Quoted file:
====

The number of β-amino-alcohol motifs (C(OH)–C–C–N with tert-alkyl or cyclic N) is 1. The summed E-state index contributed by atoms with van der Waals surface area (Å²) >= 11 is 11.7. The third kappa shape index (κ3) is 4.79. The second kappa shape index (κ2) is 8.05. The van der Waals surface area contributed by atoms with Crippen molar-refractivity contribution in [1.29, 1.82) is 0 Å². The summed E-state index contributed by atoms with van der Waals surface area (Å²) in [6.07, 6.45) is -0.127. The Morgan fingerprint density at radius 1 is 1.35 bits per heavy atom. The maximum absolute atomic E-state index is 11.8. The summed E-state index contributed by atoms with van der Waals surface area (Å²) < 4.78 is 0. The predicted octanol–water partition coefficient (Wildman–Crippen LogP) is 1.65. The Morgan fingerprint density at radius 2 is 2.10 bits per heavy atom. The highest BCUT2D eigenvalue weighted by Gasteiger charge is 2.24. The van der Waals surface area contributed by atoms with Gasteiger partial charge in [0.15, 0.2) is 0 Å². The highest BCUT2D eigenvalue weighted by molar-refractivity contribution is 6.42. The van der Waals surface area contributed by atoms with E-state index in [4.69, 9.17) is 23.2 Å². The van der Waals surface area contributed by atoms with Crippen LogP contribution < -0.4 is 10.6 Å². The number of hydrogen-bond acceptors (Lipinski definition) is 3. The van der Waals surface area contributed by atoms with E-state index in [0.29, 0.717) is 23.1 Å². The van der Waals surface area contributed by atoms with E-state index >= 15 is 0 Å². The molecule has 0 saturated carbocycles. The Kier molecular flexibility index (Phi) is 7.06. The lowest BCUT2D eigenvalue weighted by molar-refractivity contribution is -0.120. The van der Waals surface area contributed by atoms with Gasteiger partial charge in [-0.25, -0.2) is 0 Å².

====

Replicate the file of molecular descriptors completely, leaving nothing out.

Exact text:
The number of β-amino-alcohol motifs (C(OH)–C–C–N with tert-alkyl or cyclic N) is 1. The summed E-state index contributed by atoms with van der Waals surface area (Å²) >= 11 is 11.7. The third kappa shape index (κ3) is 4.79. The second kappa shape index (κ2) is 8.05. The van der Waals surface area contributed by atoms with Crippen molar-refractivity contribution in [1.29, 1.82) is 0 Å². The summed E-state index contributed by atoms with van der Waals surface area (Å²) in [6.07, 6.45) is -0.127. The Morgan fingerprint density at radius 1 is 1.35 bits per heavy atom. The maximum absolute atomic E-state index is 11.8. The summed E-state index contributed by atoms with van der Waals surface area (Å²) < 4.78 is 0. The predicted octanol–water partition coefficient (Wildman–Crippen LogP) is 1.65. The Morgan fingerprint density at radius 2 is 2.10 bits per heavy atom. The highest BCUT2D eigenvalue weighted by Gasteiger charge is 2.24. The van der Waals surface area contributed by atoms with Gasteiger partial charge in [0.15, 0.2) is 0 Å². The highest BCUT2D eigenvalue weighted by molar-refractivity contribution is 6.42. The van der Waals surface area contributed by atoms with E-state index in [4.69, 9.17) is 23.2 Å². The van der Waals surface area contributed by atoms with Crippen LogP contribution < -0.4 is 10.6 Å². The number of hydrogen-bond acceptors (Lipinski definition) is 3. The van der Waals surface area contributed by atoms with E-state index in [0.29, 0.717) is 23.1 Å². The van der Waals surface area contributed by atoms with E-state index >= 15 is 0 Å². The molecule has 0 saturated carbocycles. The Kier molecular flexibility index (Phi) is 7.06. The lowest BCUT2D eigenvalue weighted by molar-refractivity contribution is -0.120. The van der Waals surface area contributed by atoms with Gasteiger partial charge in [-0.25, -0.2) is 0 Å².